The paper evinces a particular concern with third-party litigation funding, which, the paper says, is “gaining greater currency in Canada, particularly in the class action context.” The paper expresses the concern that the increased use of third-party litigation funding “threatens to undermine the effectiveness of ‘loser pays’ policies adopted by some jurisdictions to discourage non-meritorious litigation.” The paper does express support for recent developments in Ontario where the courts have insisted that third-party funding arrangements be publicly disclosed and judicially approved. The paper argues that increased transparency and judicial scrutiny will help reduce “the prospects that funders will seek to satisfy their own financial goals in derogation of class member interests.”
Of interest to readers of this blog, the paper has a number of interesting comments about securities class action litigation in Canada. Among other thing, the paper comments, with reference to the recent Ontario court decision in the Canadian Solar case (about which refer here) , among others, that “recent decisions of Ontario courts have made it clear that the Ontario Securities Act may be applied extraterritorially.” However, the paper also notes that in Ontario Court of Appeal’s decision in the BP case, the court ruled that a putative class action involving securities that were purchased over a foreign exchange should have been stayed on forum non conveniens grounds.
The paper also notes that “recent decisions have confirmed that leave to pursue class claims under the Ontario Security Act is evaluated with minimal scrutiny.”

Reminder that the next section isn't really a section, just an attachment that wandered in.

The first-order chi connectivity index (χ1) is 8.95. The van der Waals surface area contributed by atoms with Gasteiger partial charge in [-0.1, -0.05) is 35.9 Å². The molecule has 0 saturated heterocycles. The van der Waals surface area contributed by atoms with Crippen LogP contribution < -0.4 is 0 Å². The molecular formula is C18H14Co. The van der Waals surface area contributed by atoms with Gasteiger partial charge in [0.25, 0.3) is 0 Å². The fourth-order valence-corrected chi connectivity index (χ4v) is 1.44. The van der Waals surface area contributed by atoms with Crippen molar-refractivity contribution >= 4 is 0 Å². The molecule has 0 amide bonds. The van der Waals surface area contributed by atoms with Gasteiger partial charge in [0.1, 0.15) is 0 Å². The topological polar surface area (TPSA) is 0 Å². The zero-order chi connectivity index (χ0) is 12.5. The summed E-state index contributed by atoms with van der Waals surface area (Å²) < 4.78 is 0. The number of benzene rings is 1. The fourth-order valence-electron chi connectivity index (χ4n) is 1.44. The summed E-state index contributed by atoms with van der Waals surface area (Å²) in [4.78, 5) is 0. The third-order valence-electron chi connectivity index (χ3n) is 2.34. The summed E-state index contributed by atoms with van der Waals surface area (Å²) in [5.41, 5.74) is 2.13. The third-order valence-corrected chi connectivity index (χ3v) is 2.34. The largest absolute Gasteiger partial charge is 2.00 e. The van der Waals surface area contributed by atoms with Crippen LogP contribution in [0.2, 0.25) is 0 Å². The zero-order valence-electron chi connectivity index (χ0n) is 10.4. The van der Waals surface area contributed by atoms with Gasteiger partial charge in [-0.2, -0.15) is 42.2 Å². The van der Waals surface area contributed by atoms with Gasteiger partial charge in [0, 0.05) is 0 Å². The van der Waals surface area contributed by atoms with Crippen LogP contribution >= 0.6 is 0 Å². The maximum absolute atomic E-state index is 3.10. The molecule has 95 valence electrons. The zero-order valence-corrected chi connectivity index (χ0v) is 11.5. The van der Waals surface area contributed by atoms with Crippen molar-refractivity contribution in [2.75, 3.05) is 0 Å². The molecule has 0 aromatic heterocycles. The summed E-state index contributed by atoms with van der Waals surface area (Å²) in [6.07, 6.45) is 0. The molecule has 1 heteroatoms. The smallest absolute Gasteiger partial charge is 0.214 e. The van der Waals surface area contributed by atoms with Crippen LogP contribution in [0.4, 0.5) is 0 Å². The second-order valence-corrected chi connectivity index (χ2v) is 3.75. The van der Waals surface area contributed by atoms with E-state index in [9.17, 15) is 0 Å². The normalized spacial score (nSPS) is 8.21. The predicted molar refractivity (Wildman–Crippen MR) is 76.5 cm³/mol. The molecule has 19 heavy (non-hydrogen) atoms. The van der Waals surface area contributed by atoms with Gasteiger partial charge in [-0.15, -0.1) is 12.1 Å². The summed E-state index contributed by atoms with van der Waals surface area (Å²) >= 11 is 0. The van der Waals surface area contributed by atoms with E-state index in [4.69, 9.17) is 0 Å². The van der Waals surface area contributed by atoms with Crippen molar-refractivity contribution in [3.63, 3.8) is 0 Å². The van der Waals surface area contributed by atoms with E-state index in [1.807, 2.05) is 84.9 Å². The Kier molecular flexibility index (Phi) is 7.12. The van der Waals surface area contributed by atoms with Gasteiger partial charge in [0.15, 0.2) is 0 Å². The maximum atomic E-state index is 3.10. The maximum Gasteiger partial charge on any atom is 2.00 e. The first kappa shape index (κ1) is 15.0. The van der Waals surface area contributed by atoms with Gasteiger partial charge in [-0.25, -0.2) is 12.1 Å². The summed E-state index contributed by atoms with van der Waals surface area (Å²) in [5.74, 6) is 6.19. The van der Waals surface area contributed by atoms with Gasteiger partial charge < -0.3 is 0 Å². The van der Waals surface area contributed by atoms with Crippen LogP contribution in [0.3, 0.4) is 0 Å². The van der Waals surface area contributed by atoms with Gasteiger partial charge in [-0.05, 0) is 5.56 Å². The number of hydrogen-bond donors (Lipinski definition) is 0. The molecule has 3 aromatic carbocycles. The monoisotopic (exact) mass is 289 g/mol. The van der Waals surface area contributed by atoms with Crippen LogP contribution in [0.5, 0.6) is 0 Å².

The Institute for Legal Reform’s press release about the Canadian class action paper contains a statement from the Institute’s President, Lisa Rickard. Among other things, Rickard says that “recent confirmation by Canadian courts of low class action certification standards, and the convergence of other factors … are setting the stage for increased abuse of this type of litigation across Canada.” Rickard adds that “the growth of third party litigation funding is also fueling class action lawsuit abuse in Canada because it is a sophisticated scheme for gambling on litigation that rewards those who invest in the lawsuits, or the gamblers, at the expense of the class members themselves.”
The paper concludes with a call for “meaningful legal reform” throughout the Canadian provinces. The paper calls on the litigation defense community to advocate for “more meaningful class certification requirements” and for measures to create “disincentives to the filing of non-meritorious actions.” The paper also calls for lawmakers to formalize third party funding safeguards, and at a minimum establish requirements for the disclosure of and requiring judicial approval for funding arrangements. The paper concludes with a call for the defense community to remain active in the Law Commission of Ontario review process to “ensure that the effort is not dominated by plaintiffs’ counsel perspectives.”